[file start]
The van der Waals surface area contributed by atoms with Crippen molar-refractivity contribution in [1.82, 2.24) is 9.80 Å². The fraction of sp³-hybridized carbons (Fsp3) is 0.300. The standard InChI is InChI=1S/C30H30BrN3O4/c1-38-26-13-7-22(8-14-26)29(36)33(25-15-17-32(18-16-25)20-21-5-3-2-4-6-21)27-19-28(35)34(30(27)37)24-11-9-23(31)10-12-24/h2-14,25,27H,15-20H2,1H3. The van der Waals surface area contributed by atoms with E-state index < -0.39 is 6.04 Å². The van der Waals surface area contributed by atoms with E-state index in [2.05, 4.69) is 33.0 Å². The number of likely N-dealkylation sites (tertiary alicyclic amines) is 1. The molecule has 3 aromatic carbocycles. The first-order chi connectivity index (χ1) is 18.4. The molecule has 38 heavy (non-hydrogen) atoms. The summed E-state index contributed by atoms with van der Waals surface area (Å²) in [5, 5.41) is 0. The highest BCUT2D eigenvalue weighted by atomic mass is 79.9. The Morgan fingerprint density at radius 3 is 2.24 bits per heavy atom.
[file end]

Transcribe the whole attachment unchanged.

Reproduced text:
The van der Waals surface area contributed by atoms with Crippen molar-refractivity contribution in [1.82, 2.24) is 9.80 Å². The fraction of sp³-hybridized carbons (Fsp3) is 0.300. The standard InChI is InChI=1S/C30H30BrN3O4/c1-38-26-13-7-22(8-14-26)29(36)33(25-15-17-32(18-16-25)20-21-5-3-2-4-6-21)27-19-28(35)34(30(27)37)24-11-9-23(31)10-12-24/h2-14,25,27H,15-20H2,1H3. The van der Waals surface area contributed by atoms with E-state index < -0.39 is 6.04 Å². The van der Waals surface area contributed by atoms with E-state index in [2.05, 4.69) is 33.0 Å². The number of likely N-dealkylation sites (tertiary alicyclic amines) is 1. The molecule has 3 aromatic carbocycles. The first-order chi connectivity index (χ1) is 18.4. The molecule has 38 heavy (non-hydrogen) atoms. The summed E-state index contributed by atoms with van der Waals surface area (Å²) in [5, 5.41) is 0. The highest BCUT2D eigenvalue weighted by atomic mass is 79.9. The Morgan fingerprint density at radius 3 is 2.24 bits per heavy atom.